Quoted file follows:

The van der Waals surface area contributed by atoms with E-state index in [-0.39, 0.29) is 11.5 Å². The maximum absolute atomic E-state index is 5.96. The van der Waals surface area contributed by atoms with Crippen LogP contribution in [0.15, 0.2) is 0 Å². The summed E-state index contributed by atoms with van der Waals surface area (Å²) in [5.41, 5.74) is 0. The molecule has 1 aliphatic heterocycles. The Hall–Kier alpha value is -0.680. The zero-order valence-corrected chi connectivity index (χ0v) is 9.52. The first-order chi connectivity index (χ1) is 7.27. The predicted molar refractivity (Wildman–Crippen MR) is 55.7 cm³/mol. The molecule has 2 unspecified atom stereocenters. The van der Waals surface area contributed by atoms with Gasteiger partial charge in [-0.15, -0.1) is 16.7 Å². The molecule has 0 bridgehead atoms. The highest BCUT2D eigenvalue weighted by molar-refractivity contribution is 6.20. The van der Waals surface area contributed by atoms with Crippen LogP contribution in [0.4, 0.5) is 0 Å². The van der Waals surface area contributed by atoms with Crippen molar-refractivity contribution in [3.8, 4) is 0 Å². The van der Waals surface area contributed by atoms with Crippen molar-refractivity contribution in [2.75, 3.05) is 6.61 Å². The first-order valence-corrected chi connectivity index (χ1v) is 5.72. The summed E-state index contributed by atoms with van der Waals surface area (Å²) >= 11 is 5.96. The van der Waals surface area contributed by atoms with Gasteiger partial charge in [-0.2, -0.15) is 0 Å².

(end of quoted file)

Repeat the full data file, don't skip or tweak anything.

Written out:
The van der Waals surface area contributed by atoms with E-state index in [-0.39, 0.29) is 11.5 Å². The maximum absolute atomic E-state index is 5.96. The van der Waals surface area contributed by atoms with Crippen LogP contribution in [0.15, 0.2) is 0 Å². The summed E-state index contributed by atoms with van der Waals surface area (Å²) in [5.41, 5.74) is 0. The molecule has 1 aliphatic heterocycles. The Hall–Kier alpha value is -0.680. The zero-order valence-corrected chi connectivity index (χ0v) is 9.52. The first-order chi connectivity index (χ1) is 7.27. The predicted molar refractivity (Wildman–Crippen MR) is 55.7 cm³/mol. The molecule has 2 unspecified atom stereocenters. The van der Waals surface area contributed by atoms with Gasteiger partial charge in [-0.15, -0.1) is 16.7 Å². The molecule has 0 bridgehead atoms. The highest BCUT2D eigenvalue weighted by molar-refractivity contribution is 6.20. The van der Waals surface area contributed by atoms with Crippen LogP contribution in [0.4, 0.5) is 0 Å². The van der Waals surface area contributed by atoms with Crippen molar-refractivity contribution in [3.8, 4) is 0 Å². The van der Waals surface area contributed by atoms with Crippen molar-refractivity contribution in [2.75, 3.05) is 6.61 Å². The first-order valence-corrected chi connectivity index (χ1v) is 5.72. The summed E-state index contributed by atoms with van der Waals surface area (Å²) >= 11 is 5.96. The van der Waals surface area contributed by atoms with Gasteiger partial charge in [-0.2, -0.15) is 0 Å².